EEG Electrode-induced Skin Injury among Adult Patients Undergoing Ambulatory EEG Monitoring

Neurodiagn J. 2019;59(4):219-231. doi: 10.1080/21646821.2019.1660548. Epub 2019 Oct 22.


Introduction: Ambulatory electroencephalography technology has improved in the last 40 years. Many clinicians believe that some skin injury is an unavoidable complication of prolonged EEG monitoring. In this study, we examined potential risk factors associated with electrode-induced skin injury in adult patients with AEEG monitoring. Methods: A cross-sectional observational study was conducted from December 2017 to October 2018, in the outpatient clinic at a teaching hospital in Sydney, Australia. Patients were included if they were older than 16 years of age and had been referred for AEEG monitoring of two to five days duration. Trained neurophysiology nurses completed a pre-application skin assessment before they applied the EEG electrodes. Daily assessments of the skin condition were conducted. The patients completed a questionnaire to assess comfort levels at the completion of the testing. Results: A total of 251 patients participated in this study. Two groups were established - those who were monitored for 2-3 days (Group 1; n = 92) and those who were monitored for 4-5 days (Group 2; n = 159). There was a significant acceleration in inflammation which occurred between day 2 and day 4/5. Cross-sectional analyses of patient characteristics showed that increasing age, fair skin color, dry skin texture and fine hair texture were the prevailing risk factors for greater inflammation scores. Conclusion: The patient discomfort and inflammatory burden associated with this procedure were high. Inflammation was shown to increase with the duration of electrode application.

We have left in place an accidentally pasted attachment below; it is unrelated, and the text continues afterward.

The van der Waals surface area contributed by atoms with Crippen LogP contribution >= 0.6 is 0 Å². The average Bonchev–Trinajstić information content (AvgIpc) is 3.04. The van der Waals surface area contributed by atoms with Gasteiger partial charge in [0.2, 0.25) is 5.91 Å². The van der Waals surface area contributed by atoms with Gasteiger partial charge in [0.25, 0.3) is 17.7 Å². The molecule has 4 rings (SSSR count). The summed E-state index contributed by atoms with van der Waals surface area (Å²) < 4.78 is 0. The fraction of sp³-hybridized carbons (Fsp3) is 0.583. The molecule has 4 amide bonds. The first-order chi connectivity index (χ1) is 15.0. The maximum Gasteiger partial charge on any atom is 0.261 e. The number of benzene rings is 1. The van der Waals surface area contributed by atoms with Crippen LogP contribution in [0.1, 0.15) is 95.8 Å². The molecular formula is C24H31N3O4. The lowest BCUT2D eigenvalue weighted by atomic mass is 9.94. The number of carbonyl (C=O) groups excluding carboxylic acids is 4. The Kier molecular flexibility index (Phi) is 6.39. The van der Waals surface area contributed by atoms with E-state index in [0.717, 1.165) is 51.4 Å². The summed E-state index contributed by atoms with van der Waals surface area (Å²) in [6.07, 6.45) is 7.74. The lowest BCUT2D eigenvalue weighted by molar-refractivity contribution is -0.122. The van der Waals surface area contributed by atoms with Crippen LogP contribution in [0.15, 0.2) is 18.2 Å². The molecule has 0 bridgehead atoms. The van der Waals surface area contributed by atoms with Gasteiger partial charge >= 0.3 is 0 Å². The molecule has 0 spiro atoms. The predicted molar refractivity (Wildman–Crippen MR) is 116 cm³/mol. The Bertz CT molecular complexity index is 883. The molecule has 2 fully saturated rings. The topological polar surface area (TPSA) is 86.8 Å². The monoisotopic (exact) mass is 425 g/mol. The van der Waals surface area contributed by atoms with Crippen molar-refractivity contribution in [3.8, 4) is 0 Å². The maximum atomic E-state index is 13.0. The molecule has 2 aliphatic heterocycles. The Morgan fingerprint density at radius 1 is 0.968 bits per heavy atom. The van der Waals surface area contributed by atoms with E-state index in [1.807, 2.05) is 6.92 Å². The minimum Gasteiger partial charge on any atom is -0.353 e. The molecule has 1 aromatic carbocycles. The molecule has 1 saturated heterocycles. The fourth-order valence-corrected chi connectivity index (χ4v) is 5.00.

Keywords: Ambulatory EEG monitoring; EEG electrodes; risk factors; skin assessment; skin injury.

Publication types

  • Observational Study

MeSH terms

  • Adult
  • Cross-Sectional Studies
  • Dermatitis / epidemiology
  • Dermatitis / etiology*
  • Electrodes / adverse effects*
  • Electroencephalography / adverse effects*
  • Electroencephalography / methods
  • Female
  • Humans
  • Male
  • Monitoring, Ambulatory / adverse effects*
  • Monitoring, Ambulatory / methods
  • Risk Factors
  • Skin / injuries